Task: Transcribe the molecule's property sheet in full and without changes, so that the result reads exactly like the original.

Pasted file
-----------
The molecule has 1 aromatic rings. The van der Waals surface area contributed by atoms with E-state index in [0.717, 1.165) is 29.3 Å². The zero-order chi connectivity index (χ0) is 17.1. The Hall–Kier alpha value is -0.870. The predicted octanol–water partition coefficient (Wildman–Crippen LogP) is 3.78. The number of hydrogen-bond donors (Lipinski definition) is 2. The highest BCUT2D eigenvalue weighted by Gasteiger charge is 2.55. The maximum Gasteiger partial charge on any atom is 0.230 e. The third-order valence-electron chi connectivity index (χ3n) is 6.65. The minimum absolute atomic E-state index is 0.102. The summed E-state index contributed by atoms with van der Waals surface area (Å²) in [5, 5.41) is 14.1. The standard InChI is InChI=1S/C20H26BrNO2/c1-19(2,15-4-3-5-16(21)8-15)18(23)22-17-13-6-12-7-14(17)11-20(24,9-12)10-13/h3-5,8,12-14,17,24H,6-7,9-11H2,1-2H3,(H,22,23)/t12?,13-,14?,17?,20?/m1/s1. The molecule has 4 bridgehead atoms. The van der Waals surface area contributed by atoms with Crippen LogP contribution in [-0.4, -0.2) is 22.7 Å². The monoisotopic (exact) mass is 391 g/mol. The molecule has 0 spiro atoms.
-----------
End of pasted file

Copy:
The molecule has 1 aromatic rings. The van der Waals surface area contributed by atoms with E-state index in [0.717, 1.165) is 29.3 Å². The zero-order chi connectivity index (χ0) is 17.1. The Hall–Kier alpha value is -0.870. The predicted octanol–water partition coefficient (Wildman–Crippen LogP) is 3.78. The number of hydrogen-bond donors (Lipinski definition) is 2. The highest BCUT2D eigenvalue weighted by Gasteiger charge is 2.55. The maximum Gasteiger partial charge on any atom is 0.230 e. The third-order valence-electron chi connectivity index (χ3n) is 6.65. The minimum absolute atomic E-state index is 0.102. The summed E-state index contributed by atoms with van der Waals surface area (Å²) in [5, 5.41) is 14.1. The standard InChI is InChI=1S/C20H26BrNO2/c1-19(2,15-4-3-5-16(21)8-15)18(23)22-17-13-6-12-7-14(17)11-20(24,9-12)10-13/h3-5,8,12-14,17,24H,6-7,9-11H2,1-2H3,(H,22,23)/t12?,13-,14?,17?,20?/m1/s1. The molecule has 4 bridgehead atoms. The van der Waals surface area contributed by atoms with Crippen LogP contribution in [-0.4, -0.2) is 22.7 Å². The monoisotopic (exact) mass is 391 g/mol. The molecule has 0 spiro atoms.